Georgie is both sure that Agatha is alive and worried that if Agatha really is dead, that she is responsible for the death. But she isn’t the only one. Georgie runs away herself, having attempted to rent a horse. Instead, Billy McCabe lends her a mule and insists on accompanying her on her quest to find the truth. And Billy has his own secrets and his own guilt.

By the end of the book, the two will have survived a cougar, had a run-in with counterfeiters, discovered useful information, found out just how good of a shot Georgie is, and spent most of the time fighting.

Georgie isn’t the most pleasant character. She is actually fairly obnoxious, honestly, with a perpetual chip on her shoulder. But she does kind of have reasons. She has unresolved guilt, and grief she can’t really face. And she is all of thirteen and has faced with a lot of adversity and responsibility before she can really handle it.

Billy is a great character. He is by no means a perfect person, but he is pretty steady for nineteen. He also has a lot of patience for Georgie, even when she is frustrating. He also has a kind of laconic way of communicating which seems both realistic and suited to his place in the story.

I’ll stop with that as far as plot goes. There are a number of twists, and that is part of the fun. It is quite a suspenseful book - and definitely on the young adult side of the violence line, at least for modern books. My kids were okay with decayed bodies with faces eaten by wild animals, and screaming cougars, and broken ribs, and thumbs shot off. But your kids might vary.

This book started off kind of dark and weird in some ways. (When MY kids mention that it is dark, you know it really is.) But after the start, the mystery took hold, and the humor started showing through. By the end, we were really engrossed in the story, and really cared about the characters. I thought it was a strong book in a year in which we have listened to a lot of good ones. Anyone who says that children’s fiction is all junk this century, unlike the supposed glory days of the 1950s and 1960s probably needs to visit a library and ask for Newbery books. Sure, there is fluff, as there always has been. But the best of today’s fiction has strong, memorable characters, imaginative settings (who saw pigeons as the basis for a story?), and psychologically astute writing.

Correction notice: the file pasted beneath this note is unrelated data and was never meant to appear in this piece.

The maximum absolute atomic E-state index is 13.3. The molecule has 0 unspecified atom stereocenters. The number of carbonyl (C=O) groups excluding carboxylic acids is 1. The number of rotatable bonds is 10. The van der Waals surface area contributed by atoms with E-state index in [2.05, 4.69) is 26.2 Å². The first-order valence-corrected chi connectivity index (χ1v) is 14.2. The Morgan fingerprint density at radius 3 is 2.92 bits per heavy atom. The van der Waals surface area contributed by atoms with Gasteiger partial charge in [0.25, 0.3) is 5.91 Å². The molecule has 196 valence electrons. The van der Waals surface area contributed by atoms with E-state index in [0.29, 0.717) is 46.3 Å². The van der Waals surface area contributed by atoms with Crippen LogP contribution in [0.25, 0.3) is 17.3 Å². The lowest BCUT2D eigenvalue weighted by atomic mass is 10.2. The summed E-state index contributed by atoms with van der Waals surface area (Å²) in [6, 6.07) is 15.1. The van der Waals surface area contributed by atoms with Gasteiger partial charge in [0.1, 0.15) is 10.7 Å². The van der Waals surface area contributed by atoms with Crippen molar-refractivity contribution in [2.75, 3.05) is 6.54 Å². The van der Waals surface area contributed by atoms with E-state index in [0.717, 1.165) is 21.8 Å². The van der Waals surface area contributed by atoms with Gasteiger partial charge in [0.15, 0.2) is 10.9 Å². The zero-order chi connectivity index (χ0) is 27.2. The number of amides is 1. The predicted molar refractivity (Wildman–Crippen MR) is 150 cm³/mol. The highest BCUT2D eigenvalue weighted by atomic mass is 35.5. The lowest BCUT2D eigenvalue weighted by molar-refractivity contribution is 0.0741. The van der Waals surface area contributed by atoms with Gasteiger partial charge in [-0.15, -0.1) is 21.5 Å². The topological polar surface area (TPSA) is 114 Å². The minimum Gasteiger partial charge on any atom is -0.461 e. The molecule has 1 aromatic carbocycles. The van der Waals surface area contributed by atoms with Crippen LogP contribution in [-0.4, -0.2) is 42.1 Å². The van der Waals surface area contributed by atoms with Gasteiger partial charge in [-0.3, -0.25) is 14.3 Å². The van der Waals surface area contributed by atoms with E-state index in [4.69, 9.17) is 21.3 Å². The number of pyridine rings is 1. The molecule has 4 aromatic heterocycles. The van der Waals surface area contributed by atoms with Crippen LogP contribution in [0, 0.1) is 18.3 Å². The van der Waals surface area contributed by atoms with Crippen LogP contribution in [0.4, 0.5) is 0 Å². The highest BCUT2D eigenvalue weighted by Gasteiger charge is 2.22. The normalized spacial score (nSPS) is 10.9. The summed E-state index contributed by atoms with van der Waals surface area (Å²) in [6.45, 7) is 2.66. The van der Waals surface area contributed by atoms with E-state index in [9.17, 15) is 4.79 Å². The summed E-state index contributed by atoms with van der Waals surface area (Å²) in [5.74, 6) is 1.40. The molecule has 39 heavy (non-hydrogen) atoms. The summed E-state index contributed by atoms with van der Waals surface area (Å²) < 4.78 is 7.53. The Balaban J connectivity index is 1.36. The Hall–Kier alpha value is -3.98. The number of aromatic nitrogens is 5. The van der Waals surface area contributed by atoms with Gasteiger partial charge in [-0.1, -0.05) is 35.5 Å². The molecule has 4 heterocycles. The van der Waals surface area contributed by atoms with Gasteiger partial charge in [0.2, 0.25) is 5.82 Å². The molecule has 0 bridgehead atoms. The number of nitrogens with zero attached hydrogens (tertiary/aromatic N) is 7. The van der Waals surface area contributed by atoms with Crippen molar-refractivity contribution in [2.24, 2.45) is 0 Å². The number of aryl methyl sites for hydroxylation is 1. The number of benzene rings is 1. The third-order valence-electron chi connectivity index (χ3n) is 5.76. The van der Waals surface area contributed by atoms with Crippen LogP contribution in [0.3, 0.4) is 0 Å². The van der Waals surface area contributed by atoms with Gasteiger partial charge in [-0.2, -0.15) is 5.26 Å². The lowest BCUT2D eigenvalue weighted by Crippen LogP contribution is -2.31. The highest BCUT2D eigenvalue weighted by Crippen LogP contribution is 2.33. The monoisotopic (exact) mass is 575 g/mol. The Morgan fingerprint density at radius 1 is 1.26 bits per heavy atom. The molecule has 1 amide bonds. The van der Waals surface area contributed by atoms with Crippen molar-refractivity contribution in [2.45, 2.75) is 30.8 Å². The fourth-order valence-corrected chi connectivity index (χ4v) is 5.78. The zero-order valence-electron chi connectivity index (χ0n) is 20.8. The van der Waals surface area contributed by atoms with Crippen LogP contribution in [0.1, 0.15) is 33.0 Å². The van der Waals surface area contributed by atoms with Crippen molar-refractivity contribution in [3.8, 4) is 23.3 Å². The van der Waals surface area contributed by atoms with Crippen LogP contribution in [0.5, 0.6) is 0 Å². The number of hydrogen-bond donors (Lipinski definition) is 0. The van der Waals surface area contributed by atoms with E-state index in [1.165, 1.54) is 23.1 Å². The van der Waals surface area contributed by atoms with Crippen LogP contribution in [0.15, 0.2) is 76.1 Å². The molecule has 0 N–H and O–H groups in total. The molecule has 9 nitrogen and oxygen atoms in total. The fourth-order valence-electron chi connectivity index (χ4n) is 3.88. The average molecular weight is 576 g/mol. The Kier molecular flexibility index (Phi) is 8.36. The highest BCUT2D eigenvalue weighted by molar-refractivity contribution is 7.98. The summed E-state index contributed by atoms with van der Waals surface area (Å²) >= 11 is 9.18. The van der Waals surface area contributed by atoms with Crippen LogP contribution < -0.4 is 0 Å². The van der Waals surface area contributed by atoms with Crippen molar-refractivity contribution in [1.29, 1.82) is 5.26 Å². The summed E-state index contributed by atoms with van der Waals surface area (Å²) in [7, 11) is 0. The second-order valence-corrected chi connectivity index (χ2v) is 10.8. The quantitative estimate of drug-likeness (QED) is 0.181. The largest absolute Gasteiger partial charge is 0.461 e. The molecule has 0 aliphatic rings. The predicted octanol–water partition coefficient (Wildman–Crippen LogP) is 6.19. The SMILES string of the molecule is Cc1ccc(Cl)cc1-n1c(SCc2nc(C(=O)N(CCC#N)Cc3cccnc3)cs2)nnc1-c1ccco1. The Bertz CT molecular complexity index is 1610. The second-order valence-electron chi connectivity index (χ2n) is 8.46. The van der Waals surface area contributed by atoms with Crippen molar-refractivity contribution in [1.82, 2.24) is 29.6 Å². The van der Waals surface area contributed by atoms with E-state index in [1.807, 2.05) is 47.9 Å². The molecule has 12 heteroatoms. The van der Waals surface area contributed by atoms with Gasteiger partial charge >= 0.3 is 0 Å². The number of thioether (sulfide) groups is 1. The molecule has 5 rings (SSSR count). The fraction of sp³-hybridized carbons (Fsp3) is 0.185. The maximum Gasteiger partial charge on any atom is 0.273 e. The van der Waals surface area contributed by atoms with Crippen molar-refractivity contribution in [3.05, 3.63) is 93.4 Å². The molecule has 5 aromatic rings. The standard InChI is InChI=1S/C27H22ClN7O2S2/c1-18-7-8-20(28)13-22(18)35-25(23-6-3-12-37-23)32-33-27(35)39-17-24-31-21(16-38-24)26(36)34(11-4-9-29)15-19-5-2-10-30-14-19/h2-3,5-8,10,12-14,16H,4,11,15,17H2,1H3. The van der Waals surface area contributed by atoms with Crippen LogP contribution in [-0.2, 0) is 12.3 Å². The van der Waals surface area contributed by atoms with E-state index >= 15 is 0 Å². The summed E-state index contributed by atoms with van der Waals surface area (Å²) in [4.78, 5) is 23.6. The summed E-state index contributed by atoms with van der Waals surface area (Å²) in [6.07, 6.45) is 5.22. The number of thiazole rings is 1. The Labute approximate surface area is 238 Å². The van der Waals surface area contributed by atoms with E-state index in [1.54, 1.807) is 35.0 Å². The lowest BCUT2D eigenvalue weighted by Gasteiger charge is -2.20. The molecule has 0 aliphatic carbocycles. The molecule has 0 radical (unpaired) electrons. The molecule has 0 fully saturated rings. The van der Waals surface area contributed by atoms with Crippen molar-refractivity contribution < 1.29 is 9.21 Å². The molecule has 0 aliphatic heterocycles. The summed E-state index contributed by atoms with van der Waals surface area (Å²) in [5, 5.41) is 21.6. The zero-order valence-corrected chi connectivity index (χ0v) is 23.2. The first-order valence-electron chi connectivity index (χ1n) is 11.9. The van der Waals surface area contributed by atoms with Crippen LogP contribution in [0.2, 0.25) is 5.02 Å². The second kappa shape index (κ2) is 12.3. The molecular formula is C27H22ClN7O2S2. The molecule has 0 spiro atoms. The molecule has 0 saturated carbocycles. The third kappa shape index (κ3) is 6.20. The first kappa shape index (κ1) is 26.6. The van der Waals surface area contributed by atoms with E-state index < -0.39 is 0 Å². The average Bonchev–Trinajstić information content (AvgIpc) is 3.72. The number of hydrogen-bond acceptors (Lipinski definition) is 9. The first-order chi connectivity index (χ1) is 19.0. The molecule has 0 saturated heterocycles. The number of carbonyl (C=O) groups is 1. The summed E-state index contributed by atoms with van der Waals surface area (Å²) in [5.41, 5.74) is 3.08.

I should also mention Tara Sands, whose voice in the audiobook edition is fantastic. She went beyond the printed words to bring the characters to life. Billy in particular was marvelous, sounding like the character should, and totally different from the others. I also appreciated the Wisconsin dialect and accent. This particular book is one of the best audiobooks I have heard this year, and Sands is the reason why.

If your kids can take the unpleasant stuff, give this a try. Otherwise, teens would likely find this one interesting.

I strongly recommend reading the author’s note at the end, which tells of the pigeon inspiration, gives some of the history, and explains what is fiction and what is fact in the book. She certainly did outstanding research, and writes about pigeons with a genuine affection.